Riding the Web Tricycle: 3 Internet Systems Every Church Must Have
Assessing what you need as a church when it comes to online systems is not easy. I speak to a lot of churches about their Internet needs and in a lightbulb moment realised that these can be simply described by way of a three part diagram.
Most churches have similar needs. They have a need to communicate, administrate and connect their members.
You may look at a lot of web-based systems for your church but having this framework in mind will enable you to effectively evaluate which of the three areas any system covers – and no system covers all three – and make sure you have a comprehensive web and communications strategy.
1) A Content Management System (CMS)
This is something which enables you to create and edit web pages without requiring a designer. The focus is primarily on general communication to the outside world as well as your members. Either you’ll use a pre-built template or a custom-made design.
Your CMS may enable you to upload audio and video so people can listen to, view or download. It may enable you to speak to different audiences at the same time. However, what you’re primarily concerned with is content on your website. CM systems are not generally unique in themselves (a recent look showed over 1,700 currently available).
We deisgned ChurchInsight with strong content management features: Web Office, Publisher, Calendar, Multimedia, Audiences, Conferences/Events, Podcasting, Blogs, Themes, Shop, Polls and more. ChurchInsight.com has details of all those.
2) A Church Management System (ChMS)
This will have a mixture of contact management tools to keep track of your members' details as well as administrative tools to manage the common tasks that support your church’s activities. Communications tools tend to be direct – enabling you to keep in touch with your members via email or text message.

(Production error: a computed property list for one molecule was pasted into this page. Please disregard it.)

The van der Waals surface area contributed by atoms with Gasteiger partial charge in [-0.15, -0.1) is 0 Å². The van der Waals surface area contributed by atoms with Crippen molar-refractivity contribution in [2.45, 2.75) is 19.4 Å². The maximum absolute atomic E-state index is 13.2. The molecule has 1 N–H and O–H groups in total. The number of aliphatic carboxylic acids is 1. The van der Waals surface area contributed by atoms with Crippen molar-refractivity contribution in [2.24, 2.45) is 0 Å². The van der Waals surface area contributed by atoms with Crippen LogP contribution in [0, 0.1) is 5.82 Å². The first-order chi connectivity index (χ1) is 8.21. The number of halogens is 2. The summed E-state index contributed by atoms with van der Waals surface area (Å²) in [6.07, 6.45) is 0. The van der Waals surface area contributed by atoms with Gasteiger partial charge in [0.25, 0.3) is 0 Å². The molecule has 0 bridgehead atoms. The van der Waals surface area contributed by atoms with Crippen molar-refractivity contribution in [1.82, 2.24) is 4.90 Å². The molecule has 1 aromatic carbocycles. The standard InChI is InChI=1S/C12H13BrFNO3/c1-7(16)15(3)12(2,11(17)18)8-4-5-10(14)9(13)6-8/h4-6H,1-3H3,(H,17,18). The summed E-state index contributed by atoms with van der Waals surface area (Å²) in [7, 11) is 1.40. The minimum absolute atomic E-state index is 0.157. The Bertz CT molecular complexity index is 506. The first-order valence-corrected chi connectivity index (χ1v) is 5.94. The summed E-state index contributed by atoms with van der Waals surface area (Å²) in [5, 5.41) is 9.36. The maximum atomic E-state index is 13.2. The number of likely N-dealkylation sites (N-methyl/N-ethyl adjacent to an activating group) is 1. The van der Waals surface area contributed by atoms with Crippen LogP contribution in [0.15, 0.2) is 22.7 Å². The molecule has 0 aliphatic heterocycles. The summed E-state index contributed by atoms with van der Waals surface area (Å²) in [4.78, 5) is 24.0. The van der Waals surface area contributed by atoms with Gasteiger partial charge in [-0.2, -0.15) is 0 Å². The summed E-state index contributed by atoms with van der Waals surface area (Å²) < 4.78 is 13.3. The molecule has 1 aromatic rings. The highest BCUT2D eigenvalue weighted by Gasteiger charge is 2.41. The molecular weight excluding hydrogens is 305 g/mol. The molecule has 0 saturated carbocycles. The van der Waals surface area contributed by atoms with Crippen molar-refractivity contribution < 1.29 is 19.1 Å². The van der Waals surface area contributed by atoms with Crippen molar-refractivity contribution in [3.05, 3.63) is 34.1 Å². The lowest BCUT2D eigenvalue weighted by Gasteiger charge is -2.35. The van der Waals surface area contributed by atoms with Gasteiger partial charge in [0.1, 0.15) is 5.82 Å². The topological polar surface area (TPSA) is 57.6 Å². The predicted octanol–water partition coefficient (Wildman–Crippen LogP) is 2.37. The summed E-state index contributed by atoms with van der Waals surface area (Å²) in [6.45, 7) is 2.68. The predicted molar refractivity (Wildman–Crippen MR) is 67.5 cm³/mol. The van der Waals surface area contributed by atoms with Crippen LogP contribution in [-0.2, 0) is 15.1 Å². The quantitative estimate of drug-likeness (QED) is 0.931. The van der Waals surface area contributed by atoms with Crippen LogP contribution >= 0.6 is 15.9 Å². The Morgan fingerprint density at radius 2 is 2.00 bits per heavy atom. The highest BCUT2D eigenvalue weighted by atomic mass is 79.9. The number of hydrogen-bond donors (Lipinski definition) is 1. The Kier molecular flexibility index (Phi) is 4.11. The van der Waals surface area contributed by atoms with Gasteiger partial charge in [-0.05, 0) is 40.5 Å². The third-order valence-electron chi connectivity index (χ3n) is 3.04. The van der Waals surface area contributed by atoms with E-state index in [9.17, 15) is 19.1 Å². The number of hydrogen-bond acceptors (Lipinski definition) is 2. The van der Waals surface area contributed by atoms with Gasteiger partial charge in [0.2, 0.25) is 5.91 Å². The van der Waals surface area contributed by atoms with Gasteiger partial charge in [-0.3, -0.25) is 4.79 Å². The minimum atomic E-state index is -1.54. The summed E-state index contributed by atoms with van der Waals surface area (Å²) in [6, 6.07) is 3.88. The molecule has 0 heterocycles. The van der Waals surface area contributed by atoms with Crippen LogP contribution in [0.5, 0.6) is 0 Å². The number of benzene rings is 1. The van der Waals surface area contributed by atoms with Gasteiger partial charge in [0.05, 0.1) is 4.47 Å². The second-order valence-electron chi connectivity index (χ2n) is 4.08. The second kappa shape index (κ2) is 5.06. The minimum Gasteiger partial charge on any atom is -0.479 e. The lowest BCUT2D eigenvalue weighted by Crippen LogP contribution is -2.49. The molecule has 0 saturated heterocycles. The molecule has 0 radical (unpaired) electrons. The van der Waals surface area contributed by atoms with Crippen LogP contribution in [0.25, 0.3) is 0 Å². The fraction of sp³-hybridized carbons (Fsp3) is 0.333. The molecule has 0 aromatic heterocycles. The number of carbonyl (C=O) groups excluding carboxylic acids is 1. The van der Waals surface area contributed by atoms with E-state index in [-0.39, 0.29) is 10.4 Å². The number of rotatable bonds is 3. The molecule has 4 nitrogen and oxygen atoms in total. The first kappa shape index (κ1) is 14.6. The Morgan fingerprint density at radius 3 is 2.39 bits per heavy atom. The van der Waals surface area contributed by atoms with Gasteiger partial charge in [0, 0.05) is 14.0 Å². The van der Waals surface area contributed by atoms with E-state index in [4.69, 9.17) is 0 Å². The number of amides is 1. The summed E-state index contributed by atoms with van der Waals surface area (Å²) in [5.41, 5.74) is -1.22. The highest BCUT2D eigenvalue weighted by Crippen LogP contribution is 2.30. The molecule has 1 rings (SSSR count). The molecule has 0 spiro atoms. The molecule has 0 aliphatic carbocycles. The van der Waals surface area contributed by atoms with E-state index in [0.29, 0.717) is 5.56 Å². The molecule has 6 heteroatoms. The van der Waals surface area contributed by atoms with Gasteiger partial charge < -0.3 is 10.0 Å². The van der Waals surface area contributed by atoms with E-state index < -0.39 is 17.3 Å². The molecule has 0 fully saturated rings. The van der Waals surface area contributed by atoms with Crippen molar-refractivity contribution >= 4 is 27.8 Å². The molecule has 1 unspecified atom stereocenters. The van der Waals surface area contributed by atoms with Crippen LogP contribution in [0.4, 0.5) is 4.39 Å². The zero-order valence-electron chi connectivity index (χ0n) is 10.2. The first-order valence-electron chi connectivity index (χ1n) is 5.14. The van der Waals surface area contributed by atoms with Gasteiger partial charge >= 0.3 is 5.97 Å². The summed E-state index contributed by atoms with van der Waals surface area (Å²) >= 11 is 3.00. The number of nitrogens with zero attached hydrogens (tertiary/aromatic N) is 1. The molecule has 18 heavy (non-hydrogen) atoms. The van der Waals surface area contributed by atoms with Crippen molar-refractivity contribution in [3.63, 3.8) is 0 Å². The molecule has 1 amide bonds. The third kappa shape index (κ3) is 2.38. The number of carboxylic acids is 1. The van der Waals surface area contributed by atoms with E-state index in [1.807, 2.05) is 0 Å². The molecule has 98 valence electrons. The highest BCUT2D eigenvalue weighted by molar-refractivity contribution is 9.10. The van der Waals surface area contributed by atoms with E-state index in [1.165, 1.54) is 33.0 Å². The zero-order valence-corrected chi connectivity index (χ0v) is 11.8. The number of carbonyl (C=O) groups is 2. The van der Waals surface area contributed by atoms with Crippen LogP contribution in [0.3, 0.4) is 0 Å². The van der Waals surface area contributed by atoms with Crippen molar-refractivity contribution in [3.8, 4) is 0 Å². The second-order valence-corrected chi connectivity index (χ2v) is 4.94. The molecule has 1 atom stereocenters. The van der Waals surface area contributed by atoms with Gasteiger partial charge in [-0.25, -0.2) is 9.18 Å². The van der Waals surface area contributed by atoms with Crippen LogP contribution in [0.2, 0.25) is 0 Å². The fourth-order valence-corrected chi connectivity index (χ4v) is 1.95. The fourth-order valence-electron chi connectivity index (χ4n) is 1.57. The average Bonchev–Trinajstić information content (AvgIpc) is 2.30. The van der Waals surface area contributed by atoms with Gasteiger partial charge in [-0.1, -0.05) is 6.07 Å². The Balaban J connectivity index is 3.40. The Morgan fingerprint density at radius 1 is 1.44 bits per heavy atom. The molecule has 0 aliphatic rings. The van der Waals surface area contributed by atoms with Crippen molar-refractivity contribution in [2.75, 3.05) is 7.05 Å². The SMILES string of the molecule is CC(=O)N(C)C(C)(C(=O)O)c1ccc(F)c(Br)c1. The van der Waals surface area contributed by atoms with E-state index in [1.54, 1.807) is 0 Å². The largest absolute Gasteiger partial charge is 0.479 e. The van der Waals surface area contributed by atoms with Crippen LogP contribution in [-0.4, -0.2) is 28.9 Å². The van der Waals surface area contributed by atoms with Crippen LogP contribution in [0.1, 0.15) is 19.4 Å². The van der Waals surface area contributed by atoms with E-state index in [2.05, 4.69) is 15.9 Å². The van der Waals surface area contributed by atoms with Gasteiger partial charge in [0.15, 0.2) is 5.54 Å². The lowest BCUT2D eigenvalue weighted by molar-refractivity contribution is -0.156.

In the old days you might have tracked members' details on a spreadsheet somewhere in your church office or wrestled with Microsoft Access or some other database system. Now you can do it much more effectively, and securely, via an online membership management system as part of a ChMS. It will also provide you with the ability to see your data in different ways, via a query builder or through pre-built reports that show such things as who’s in which group in the church or an overview of the church’s group structure. This kind of information is not only important for administrators but those in pastoral leadership as well.
Again, ChurchInsight is packed with useful church management features: Web Office, Membership Manager, Rotas, Address Book, Mailings (email, post & SMS), Attendance Tracker, Donations, Analysis & Reports and Resource Booking.
3) A Social Network (SN)
The world has changed profoundly in the last 10 years in terms of communication. Increasingly, people are looking for a greater degree of connection and conversation in their interaction with organisations. This type of personal interaction takes place via social media or social networks such as Facebook and Twitter.
The growth statistics for Facebook, despite a recent slight slowdown, are awe-inspiring. It currently has over 750 million active members and is on target to reach a billion active members some time in early 2012. Facebook claims 50% of these members log in once a day. If Facebook was a country, it would be the third largest in the world. It’s fair to say that much of the world is on Facebook, and probably many of your church members and the people you’re trying to reach.
So, your communications strategy must include Facebook. As a congregational leader at Church of Christ the King in Brighton, I always publicise our meetings by email and via Facebook.
Here’s the other thing – the world is watching us on Facebook. It’s a window through which those outside look into our community of relationships as churches and the kind of friendship and support we give one another. It’s not primarily about having a new marketing channel for our publicity (although Facebook Pages are very useful for this). It’s an opportunity to get to know people; to connect and for them to see us as we are – normal people who have found Christ – rather than the caricature of Bible-thumping bigots and weirdos they might be expecting.
Facebook Groups can be used to join like-minded people together, but it’s not possible to organise these groups into a hierarchy or connect them together in any way. That’s where you need a church management system like ChurchInsight.
ChurchInsight covers the content management and church management areas very well, but isn’t a social network. Facebook is a great social network but includes very limited features for content and church management. Used together, ChurchInsight and Facebook form a powerful combination.
So, make sure your communications and administration strategy has all three wheels of the Internet tricycle firmly on the ground and you’ll go far.
Let us know what you think on (where else?) Facebook.
Alistair Birch, 19/07/2011